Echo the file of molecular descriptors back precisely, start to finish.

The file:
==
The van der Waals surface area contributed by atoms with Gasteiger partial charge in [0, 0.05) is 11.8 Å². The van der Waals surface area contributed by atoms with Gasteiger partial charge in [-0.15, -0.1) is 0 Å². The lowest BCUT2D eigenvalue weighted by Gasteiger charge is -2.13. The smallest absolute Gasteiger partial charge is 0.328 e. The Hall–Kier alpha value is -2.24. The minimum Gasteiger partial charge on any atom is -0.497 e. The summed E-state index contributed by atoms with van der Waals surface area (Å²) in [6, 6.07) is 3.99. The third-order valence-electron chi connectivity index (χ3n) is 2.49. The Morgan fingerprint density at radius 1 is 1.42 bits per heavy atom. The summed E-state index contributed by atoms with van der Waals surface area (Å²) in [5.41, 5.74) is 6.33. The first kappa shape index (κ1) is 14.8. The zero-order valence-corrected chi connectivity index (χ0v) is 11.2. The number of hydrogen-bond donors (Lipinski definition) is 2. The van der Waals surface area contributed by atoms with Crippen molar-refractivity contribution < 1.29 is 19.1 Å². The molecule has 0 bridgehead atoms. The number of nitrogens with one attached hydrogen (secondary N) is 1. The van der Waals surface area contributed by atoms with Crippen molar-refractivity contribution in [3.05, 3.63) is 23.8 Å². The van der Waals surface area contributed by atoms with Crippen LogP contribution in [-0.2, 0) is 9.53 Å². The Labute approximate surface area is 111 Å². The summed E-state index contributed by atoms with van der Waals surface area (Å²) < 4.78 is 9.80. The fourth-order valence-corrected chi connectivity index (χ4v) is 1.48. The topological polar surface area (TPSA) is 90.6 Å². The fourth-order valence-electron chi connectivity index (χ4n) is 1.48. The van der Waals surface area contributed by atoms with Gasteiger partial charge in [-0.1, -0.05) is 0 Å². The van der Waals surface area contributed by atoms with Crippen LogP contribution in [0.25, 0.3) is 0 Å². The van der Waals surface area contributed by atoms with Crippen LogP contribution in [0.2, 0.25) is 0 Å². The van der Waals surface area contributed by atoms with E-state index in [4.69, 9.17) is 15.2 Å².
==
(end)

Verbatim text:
The van der Waals surface area contributed by atoms with Gasteiger partial charge in [0, 0.05) is 11.8 Å². The van der Waals surface area contributed by atoms with Gasteiger partial charge in [-0.15, -0.1) is 0 Å². The lowest BCUT2D eigenvalue weighted by Gasteiger charge is -2.13. The smallest absolute Gasteiger partial charge is 0.328 e. The Hall–Kier alpha value is -2.24. The minimum Gasteiger partial charge on any atom is -0.497 e. The summed E-state index contributed by atoms with van der Waals surface area (Å²) in [6, 6.07) is 3.99. The third-order valence-electron chi connectivity index (χ3n) is 2.49. The Morgan fingerprint density at radius 1 is 1.42 bits per heavy atom. The summed E-state index contributed by atoms with van der Waals surface area (Å²) in [5.41, 5.74) is 6.33. The first kappa shape index (κ1) is 14.8. The zero-order valence-corrected chi connectivity index (χ0v) is 11.2. The number of hydrogen-bond donors (Lipinski definition) is 2. The van der Waals surface area contributed by atoms with Crippen molar-refractivity contribution < 1.29 is 19.1 Å². The molecule has 0 bridgehead atoms. The number of nitrogens with one attached hydrogen (secondary N) is 1. The van der Waals surface area contributed by atoms with Crippen molar-refractivity contribution in [3.05, 3.63) is 23.8 Å². The van der Waals surface area contributed by atoms with Crippen LogP contribution in [-0.2, 0) is 9.53 Å². The Labute approximate surface area is 111 Å². The summed E-state index contributed by atoms with van der Waals surface area (Å²) < 4.78 is 9.80. The fourth-order valence-corrected chi connectivity index (χ4v) is 1.48. The topological polar surface area (TPSA) is 90.6 Å². The fourth-order valence-electron chi connectivity index (χ4n) is 1.48. The van der Waals surface area contributed by atoms with Gasteiger partial charge in [-0.1, -0.05) is 0 Å². The van der Waals surface area contributed by atoms with Crippen LogP contribution in [0.25, 0.3) is 0 Å². The van der Waals surface area contributed by atoms with Crippen LogP contribution in [0.2, 0.25) is 0 Å². The van der Waals surface area contributed by atoms with E-state index in [4.69, 9.17) is 15.2 Å².